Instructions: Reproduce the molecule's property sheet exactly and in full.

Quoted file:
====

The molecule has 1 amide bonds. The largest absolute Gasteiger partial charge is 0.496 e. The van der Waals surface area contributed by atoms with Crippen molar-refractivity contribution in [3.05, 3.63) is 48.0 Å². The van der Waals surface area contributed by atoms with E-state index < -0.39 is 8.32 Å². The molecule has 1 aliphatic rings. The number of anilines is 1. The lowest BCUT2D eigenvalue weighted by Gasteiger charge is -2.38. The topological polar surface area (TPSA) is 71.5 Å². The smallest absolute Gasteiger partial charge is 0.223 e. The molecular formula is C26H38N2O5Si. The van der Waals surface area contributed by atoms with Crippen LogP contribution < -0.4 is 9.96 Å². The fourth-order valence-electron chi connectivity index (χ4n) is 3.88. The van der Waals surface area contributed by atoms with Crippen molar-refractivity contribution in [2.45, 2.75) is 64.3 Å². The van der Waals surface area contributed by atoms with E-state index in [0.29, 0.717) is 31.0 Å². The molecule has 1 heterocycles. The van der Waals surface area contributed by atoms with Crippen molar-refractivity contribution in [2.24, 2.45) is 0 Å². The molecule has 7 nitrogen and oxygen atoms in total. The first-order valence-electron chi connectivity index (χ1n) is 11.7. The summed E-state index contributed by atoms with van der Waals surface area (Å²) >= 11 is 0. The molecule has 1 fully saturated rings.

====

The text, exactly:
The molecule has 1 amide bonds. The largest absolute Gasteiger partial charge is 0.496 e. The van der Waals surface area contributed by atoms with Crippen molar-refractivity contribution in [3.05, 3.63) is 48.0 Å². The van der Waals surface area contributed by atoms with E-state index < -0.39 is 8.32 Å². The molecule has 1 aliphatic rings. The number of anilines is 1. The lowest BCUT2D eigenvalue weighted by Gasteiger charge is -2.38. The topological polar surface area (TPSA) is 71.5 Å². The smallest absolute Gasteiger partial charge is 0.223 e. The molecular formula is C26H38N2O5Si. The van der Waals surface area contributed by atoms with Crippen LogP contribution < -0.4 is 9.96 Å². The fourth-order valence-electron chi connectivity index (χ4n) is 3.88. The van der Waals surface area contributed by atoms with Crippen molar-refractivity contribution in [2.45, 2.75) is 64.3 Å². The van der Waals surface area contributed by atoms with E-state index in [0.29, 0.717) is 31.0 Å². The molecule has 1 heterocycles. The van der Waals surface area contributed by atoms with Crippen molar-refractivity contribution in [2.24, 2.45) is 0 Å². The molecule has 7 nitrogen and oxygen atoms in total. The first-order valence-electron chi connectivity index (χ1n) is 11.7. The summed E-state index contributed by atoms with van der Waals surface area (Å²) >= 11 is 0. The molecule has 1 fully saturated rings.